Hard to fathom the shortsightedness for the sake of balancing the budget

  • Eric Keaton

    February 13, 2018 at 6:39 pm

    SB.840.!? Thats getting ripped 7 ways to sunday.. ha ha ha.. You can take that the bank. House wanting a contraction is nothing more than an admittance of Florida being a gambling state.

    Gretna – Tighten your seat belt.!! Come Nov.. Every county will have a fair shot. Same shot Broward and Dade took when they legalized ‘SLOTS’… only this time Roulette will be the high target.. Do you know thats worth.??

    Heaven is coming to Florida. The day when the people put the power to authorize gambling back into the rightful hands of American VOTERS..!! You politicians have proven yourselves to be nothing more than a bucket of snakes. And you have the nerve to call yourselves sharks.. Your crooked..

    The budget will be stablized, not by the legislature.. but by the people. Florida is carried by the voice of the people. I continue to advocate that the original compact is illegal in that it inhibits American Citizens voters’ rights. Voters legalized slots by referendum in Broward and Dade. That legal right was not afforded to any other county.. Hence that language must be removed from the compact. Florida is a Gambling State. And will soon become a Recreational state for marijuana – along with politicians denying such..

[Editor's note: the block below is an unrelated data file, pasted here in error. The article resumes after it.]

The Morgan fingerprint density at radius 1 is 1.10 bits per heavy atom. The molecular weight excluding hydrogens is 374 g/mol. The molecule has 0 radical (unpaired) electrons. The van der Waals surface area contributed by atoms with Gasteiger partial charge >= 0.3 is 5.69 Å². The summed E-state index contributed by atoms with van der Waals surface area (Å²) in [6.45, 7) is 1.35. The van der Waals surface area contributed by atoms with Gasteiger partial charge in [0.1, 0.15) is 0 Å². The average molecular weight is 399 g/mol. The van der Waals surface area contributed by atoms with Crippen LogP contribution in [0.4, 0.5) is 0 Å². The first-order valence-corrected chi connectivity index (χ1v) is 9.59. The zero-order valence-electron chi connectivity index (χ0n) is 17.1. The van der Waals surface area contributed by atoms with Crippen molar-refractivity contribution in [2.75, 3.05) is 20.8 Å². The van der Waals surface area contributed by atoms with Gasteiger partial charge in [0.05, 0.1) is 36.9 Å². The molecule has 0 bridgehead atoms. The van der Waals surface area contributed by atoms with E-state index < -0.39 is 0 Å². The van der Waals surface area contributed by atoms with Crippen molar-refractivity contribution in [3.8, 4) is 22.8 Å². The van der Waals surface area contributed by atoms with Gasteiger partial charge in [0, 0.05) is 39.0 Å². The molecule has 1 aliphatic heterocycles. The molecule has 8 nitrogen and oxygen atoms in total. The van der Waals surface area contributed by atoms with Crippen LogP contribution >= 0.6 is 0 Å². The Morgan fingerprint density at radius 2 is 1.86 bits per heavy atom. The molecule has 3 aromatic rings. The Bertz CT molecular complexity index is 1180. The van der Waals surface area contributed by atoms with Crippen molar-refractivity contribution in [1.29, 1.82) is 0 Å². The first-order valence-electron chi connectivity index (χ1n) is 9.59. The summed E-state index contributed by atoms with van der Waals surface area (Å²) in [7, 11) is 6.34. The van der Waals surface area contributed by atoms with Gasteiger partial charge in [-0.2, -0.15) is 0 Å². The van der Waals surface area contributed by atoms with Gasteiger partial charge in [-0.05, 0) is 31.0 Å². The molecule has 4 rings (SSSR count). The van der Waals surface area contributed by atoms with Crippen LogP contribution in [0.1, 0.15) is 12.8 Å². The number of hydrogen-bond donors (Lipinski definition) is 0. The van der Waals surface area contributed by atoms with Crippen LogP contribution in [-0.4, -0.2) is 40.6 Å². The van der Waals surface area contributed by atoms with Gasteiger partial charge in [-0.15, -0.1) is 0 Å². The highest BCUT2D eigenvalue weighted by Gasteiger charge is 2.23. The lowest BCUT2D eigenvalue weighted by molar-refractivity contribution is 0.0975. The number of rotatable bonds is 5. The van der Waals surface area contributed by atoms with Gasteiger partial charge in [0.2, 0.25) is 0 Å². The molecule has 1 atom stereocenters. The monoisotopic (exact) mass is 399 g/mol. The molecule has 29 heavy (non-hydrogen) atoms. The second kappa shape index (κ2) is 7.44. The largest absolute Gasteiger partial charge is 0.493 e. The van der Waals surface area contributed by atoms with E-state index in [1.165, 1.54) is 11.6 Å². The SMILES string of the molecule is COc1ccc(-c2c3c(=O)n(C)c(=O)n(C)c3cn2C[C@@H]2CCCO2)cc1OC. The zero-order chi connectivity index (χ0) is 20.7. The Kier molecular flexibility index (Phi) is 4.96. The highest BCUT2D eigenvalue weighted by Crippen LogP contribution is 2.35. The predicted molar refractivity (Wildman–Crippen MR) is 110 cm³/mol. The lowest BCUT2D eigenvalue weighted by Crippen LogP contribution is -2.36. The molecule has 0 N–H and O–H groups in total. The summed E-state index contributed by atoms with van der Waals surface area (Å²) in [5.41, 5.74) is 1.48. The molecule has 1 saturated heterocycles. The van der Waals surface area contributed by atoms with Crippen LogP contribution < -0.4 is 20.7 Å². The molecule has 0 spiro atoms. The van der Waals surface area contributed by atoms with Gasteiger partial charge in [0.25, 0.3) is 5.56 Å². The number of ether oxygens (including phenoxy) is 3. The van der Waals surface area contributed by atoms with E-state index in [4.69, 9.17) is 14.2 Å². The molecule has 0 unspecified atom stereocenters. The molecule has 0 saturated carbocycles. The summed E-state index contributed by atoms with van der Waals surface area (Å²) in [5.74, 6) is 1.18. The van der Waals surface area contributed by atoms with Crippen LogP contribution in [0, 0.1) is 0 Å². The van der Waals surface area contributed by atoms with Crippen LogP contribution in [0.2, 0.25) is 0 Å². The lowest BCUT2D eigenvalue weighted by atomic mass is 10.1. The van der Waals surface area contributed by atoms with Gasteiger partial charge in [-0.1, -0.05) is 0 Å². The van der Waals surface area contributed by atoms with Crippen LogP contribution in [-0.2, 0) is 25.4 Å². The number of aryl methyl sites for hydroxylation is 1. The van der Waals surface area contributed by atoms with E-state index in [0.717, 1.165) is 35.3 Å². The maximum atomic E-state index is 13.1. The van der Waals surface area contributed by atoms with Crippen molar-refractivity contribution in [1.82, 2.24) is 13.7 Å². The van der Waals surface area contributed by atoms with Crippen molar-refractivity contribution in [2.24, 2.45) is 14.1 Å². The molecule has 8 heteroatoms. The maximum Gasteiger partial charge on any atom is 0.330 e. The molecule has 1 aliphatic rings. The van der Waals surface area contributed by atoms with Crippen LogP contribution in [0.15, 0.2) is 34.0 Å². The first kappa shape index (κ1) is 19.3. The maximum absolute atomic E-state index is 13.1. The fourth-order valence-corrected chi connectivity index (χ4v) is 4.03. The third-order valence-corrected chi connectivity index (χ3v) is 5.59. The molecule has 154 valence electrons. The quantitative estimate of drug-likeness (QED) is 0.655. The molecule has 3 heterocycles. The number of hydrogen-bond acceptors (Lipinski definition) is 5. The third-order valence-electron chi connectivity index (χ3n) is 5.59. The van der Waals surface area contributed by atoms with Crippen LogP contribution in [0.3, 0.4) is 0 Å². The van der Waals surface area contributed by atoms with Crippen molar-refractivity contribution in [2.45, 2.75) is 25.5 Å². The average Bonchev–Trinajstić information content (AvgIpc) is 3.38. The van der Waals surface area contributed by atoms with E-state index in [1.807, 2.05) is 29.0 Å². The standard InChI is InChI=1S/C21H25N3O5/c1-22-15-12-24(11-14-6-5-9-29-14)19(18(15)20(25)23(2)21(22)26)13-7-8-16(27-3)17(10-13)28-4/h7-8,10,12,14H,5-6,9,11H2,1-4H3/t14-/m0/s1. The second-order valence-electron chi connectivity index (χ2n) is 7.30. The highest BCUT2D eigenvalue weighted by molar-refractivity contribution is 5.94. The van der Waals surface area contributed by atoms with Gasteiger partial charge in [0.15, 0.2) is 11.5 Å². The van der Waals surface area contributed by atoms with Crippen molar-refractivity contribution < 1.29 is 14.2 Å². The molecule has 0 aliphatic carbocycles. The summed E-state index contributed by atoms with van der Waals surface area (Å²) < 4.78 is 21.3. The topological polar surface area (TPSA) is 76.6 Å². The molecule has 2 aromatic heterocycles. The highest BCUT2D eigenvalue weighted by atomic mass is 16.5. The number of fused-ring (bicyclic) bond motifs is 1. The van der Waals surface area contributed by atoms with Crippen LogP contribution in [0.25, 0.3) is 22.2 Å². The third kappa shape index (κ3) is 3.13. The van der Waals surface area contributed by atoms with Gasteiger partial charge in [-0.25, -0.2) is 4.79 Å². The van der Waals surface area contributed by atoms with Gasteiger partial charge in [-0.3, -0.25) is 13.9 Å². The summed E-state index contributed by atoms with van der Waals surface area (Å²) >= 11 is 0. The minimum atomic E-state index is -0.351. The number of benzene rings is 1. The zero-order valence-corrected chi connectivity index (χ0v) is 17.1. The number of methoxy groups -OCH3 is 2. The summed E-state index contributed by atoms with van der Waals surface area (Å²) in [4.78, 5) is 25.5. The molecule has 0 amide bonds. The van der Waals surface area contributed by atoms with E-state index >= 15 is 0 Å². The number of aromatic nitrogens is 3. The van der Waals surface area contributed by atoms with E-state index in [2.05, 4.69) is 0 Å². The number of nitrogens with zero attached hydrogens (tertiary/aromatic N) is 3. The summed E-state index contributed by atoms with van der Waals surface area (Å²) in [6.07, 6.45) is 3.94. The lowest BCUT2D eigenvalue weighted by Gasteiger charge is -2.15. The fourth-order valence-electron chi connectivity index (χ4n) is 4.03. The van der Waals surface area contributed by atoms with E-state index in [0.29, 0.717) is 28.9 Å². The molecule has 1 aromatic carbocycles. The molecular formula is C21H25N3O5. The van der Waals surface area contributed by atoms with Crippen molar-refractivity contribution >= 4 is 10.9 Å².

Florida – You have been nothing more than a impediment to every county who voted in rightful referendum to legalized slots. This compact is poorly written and unconstitutional. It will never be a 3.way chess game to be won if Voters are constantly being sidelined..